Indiana Jones and the Last Crusade (1989)

Indiana Jones and the Last Crusade (1989) was a trumped up affair with the usual hype associated with an Indiana Jones blockbuster (the two before it were Indiana Jones and the Temple of Doom and Raiders of the Lost Ark).

Last Crusade did very well at the box office although it’s not director Steven Spielberg at his finest. It’s still a well-made entertainment, and what it lacks in a vivid imagination, makes up for it in spiritual verve.

The premise is a kind of exciting one, as it is the search for the Holy Grail, the cup that Jesus Christ used at the supper before he was crucified. A legend was born that the cup passed through into medieval hands and was entrusted to a Knight.

This is the cup that some despicable (at least on mere appearances) Nazi’s are wanting to find as it promises the beholder eternal life. They enlist the part-time archaeology professor and procurer of rare antiquities Indiana Jones (Harrison Ford), unknown to Jones that they are Nazi’s. This is when the fun begins.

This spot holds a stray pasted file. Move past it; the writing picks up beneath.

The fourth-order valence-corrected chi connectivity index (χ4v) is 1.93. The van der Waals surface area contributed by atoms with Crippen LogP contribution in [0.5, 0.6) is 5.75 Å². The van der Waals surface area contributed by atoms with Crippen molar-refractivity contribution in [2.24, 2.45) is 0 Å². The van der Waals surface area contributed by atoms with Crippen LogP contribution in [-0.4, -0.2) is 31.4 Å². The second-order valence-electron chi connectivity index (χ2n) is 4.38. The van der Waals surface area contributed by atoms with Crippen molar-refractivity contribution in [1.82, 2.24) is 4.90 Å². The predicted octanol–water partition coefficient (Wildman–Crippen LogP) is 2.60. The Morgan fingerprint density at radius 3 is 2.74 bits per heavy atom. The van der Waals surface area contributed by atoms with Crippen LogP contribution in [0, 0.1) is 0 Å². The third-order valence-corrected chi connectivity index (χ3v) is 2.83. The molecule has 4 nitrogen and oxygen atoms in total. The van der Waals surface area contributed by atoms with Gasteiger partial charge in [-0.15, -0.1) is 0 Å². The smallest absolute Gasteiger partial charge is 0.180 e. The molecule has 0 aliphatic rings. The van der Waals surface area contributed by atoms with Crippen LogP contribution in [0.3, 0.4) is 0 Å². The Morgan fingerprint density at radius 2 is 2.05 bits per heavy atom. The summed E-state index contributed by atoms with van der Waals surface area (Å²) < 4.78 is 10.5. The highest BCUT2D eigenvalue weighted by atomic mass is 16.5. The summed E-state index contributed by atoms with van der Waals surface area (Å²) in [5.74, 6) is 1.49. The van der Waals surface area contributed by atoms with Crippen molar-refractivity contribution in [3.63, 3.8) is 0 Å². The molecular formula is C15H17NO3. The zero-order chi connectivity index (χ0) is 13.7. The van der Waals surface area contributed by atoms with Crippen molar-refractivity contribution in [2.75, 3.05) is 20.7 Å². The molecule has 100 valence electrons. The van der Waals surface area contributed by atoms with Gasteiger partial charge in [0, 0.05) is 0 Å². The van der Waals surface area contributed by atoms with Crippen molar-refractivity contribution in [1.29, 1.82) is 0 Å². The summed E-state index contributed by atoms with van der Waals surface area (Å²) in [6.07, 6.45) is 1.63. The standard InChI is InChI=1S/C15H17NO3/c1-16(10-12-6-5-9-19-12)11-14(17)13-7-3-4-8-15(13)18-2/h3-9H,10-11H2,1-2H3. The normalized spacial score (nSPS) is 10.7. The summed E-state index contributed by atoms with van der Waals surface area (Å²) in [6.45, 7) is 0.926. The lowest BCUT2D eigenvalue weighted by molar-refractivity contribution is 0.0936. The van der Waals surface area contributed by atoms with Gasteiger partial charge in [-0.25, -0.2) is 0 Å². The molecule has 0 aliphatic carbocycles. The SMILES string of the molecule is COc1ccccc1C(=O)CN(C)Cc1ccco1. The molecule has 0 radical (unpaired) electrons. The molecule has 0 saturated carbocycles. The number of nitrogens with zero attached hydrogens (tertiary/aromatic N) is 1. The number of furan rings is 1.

Sean Connery makes a welcome appearance as Indiana Jones’ father, Henry Jones, whose also inadvertently caught up in the Nazi scheme.

Connery’s performance is amusing, with a dash of distinction, an awkward older man of history and letters, who is still fathering his son. The father-son relationship is interwoven in its highs and lows, and Connery and Ford have good onscreen chemistry.

Jones Snr and Jones Jr are the best part of the acting and characterization; the rest pale in comparison. Even the villain is a bit lightweight and Allison Doody as the ‘female interest’ (in a male dominated cast) is a little one dimensional although all are immensely watchable. Unfortunately, the action is scaled down, but it makes its presence felt.

It’s great to ‘feel’ the Christian themes come to the fore as the final act settles in, themes of penitence, the identity of God, faith and trust in God, Christ’s healing power, and everlasting life, a nice way to cap off an entertaining two hours.

3 1/2 out of 5 stars

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